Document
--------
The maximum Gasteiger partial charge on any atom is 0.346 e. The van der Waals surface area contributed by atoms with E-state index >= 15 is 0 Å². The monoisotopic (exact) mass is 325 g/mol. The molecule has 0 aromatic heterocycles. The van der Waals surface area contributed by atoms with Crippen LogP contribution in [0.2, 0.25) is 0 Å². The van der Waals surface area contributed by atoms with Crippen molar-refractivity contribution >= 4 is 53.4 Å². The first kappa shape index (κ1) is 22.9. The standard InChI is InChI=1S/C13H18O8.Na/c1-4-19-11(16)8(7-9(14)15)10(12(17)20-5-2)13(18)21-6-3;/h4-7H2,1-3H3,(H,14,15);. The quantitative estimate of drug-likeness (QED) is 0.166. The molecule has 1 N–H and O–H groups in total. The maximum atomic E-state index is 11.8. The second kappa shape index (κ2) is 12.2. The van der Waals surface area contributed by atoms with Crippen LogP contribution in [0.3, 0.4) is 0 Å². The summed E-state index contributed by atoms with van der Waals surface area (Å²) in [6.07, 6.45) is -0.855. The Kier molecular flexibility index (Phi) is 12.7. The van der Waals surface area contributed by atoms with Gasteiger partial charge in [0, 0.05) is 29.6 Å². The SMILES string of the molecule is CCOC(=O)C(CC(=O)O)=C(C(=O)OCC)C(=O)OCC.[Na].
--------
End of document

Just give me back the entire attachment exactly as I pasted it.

The maximum Gasteiger partial charge on any atom is 0.346 e. The van der Waals surface area contributed by atoms with E-state index >= 15 is 0 Å². The monoisotopic (exact) mass is 325 g/mol. The molecule has 0 aromatic heterocycles. The van der Waals surface area contributed by atoms with Crippen LogP contribution in [0.2, 0.25) is 0 Å². The van der Waals surface area contributed by atoms with Crippen molar-refractivity contribution >= 4 is 53.4 Å². The first kappa shape index (κ1) is 22.9. The standard InChI is InChI=1S/C13H18O8.Na/c1-4-19-11(16)8(7-9(14)15)10(12(17)20-5-2)13(18)21-6-3;/h4-7H2,1-3H3,(H,14,15);. The quantitative estimate of drug-likeness (QED) is 0.166. The molecule has 1 N–H and O–H groups in total. The maximum atomic E-state index is 11.8. The second kappa shape index (κ2) is 12.2. The van der Waals surface area contributed by atoms with Crippen LogP contribution in [0.3, 0.4) is 0 Å². The summed E-state index contributed by atoms with van der Waals surface area (Å²) in [6.07, 6.45) is -0.855. The Kier molecular flexibility index (Phi) is 12.7. The van der Waals surface area contributed by atoms with Gasteiger partial charge in [0, 0.05) is 29.6 Å². The SMILES string of the molecule is CCOC(=O)C(CC(=O)O)=C(C(=O)OCC)C(=O)OCC.[Na].